In Shanghai’s French Concession in 1944, a young Russian fleeing the Bolshevik Revolution from his homeland falls in love with a local teenager. She dies giving birth to a girl without his knowledge, and he is expelled from China along with most other Westerners following the Communist takeover in 1949. The daughter grows up to be a piano instructor and becomes an unwed mother herself in 1962. Her daughter Mo Mo, whose father remains a mystery to all but her reticent mother, is beautiful, intelligent, and ambitious. But she is a rare Eurasian in a politically radical and culturally homogenous society. We enter her bleak yet fascinating world cloaked to the West where Eurasian appearances are a double-edged sword, cherished and fetishized simultaneously. As the plot of this evocative novel twists and turns through the lost glorious days of the old Shanghai, the Sino-Soviet ideological split of the 1950s, the Cultural Revolution from 1966 to 1976, the economic reform that ensued in China, the bubble years in the 1980s Japan, and the 20th century Russian and Chinese immigration, a captivating story of one girl’s courageous journey of overcoming extraordinary racial and socio-political circumstances unfolds … Vivian Yang (www.VivianYang.net)'s "Memoir of a Eurasian" and "Shanghai Girl" are also available on Kindle. FIVE-STAR REVIEWS Memoirs of a Eurasian is a fascinating read in which the author audaciously explores the issues of inter-cultural, inter-racial, mother and daughter relationships rarely seen in other literary works on China. The story is about Mo Mo, a Eurasian growing up in racially homogenous China; her Eurasian family saga from the Russian Bolshevik Revolution to Shanghai's colonial past in the 1930s and 1940s; her coming of age stories during China's tumultuous Cultural Revolution (1966-1976), and her courageous journey to success through odds and adversities. The novel spanning almost the whole 20th century and involving quite a few international cities--each with its own local flavor and intrigue--provides a unique, intertwined story-line. The story is beautifully written, rich in metaphorical language, with a plethora of references from Chinese literature to Western literature. A truly remarkable literary feat. I highly recommend this compelling story. - Yinjie Qian Memoirs of a Eurasian is a riveting narrative spanning decades of 20th century history, from the Russian exile to Shanghai's French Concession to Cultural Revolution to Japan and beyond ... A captivating reading experience. - Virginia Heyler Vivian Yang's "Memoirs" provides a refreshingly unique take on Communist-era China. The majority of the story takes place in Shanghai's former European quarters (specifically, the French Concession) and follows Mo Mo(latova), a Chinese young woman whose Russian blood presents her with unique challenges as well as opportunities. Mo Mo's sophisticated first-person narration of the experiences of herself, her mixed-blood relatives, and the disenfranchised pre-Communist era (-- 1949) leisure- and working-class Christian converts over a course of decades makes it easy for readers to sympathize with her. The subject of the attitudes toward race and sex in homogenized greater China and Japan is explored here, as is China's recent economic boom and the revival it has brought to cosmopolitan Shanghai. It is a captivating tale of a distinctively private life unfamiliar to the Western readers amidst the turmoil of 20th century Chinese and Russian Diasporas and Communist rule in the most cosmopolitan city in China. Other settings are Hong Kong, Tokyo, and snippets of St. Petersburg and Warsaw, all relevantly linked and fleshed out in a tale with expected yet satisfying plot twists and turns. Perhaps embellished from her own life in China (the author bio indicates she emigrated as an adult), Yang is able to effectively create a dynamic story rich in history, culture, and psychology. - R.B., NYC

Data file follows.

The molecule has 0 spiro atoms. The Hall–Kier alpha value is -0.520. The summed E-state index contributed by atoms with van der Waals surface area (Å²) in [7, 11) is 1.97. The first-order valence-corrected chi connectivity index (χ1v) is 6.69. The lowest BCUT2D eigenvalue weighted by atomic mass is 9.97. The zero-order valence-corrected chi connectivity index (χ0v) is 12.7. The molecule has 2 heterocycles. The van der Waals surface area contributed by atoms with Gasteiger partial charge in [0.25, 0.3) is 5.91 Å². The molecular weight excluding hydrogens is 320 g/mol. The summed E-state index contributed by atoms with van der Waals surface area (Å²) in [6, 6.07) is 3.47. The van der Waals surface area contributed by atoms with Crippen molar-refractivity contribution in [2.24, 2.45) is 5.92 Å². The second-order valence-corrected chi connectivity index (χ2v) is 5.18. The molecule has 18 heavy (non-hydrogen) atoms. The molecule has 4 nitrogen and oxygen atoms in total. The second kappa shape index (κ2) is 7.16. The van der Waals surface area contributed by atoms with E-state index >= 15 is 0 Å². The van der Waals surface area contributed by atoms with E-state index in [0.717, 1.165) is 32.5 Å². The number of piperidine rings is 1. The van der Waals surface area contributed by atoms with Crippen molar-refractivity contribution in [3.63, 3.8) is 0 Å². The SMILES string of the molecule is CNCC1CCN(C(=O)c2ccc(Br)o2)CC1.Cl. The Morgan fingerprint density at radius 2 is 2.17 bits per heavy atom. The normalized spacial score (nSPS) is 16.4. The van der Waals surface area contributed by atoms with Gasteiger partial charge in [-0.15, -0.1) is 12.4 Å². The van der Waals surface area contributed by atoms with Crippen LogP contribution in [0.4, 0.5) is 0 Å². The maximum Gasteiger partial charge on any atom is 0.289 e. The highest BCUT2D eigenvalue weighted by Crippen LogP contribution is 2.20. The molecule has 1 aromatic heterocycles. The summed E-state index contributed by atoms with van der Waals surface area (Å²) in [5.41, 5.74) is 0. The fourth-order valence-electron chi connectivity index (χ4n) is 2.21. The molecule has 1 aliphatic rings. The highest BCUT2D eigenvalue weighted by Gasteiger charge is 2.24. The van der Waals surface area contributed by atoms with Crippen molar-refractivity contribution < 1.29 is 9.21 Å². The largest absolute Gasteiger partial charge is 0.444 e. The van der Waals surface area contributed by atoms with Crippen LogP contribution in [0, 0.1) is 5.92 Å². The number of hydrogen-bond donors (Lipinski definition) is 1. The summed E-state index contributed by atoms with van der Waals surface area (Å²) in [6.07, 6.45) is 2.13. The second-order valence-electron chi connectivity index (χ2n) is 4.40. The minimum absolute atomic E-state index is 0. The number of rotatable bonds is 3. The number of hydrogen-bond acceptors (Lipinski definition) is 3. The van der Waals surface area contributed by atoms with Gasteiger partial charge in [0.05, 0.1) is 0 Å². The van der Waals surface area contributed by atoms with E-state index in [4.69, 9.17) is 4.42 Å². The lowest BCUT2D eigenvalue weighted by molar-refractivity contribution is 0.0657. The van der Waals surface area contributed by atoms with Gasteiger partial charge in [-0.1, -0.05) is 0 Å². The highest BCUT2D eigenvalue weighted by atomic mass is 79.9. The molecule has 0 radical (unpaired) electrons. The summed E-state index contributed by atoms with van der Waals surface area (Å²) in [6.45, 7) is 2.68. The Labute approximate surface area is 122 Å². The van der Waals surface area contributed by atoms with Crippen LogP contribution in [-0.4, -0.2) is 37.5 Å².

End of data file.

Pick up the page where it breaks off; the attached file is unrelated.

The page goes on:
About Vivian Yang
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Published April 3, 2011
by CreateSpace Independent Publishing Platform.
Literature & Fiction, History.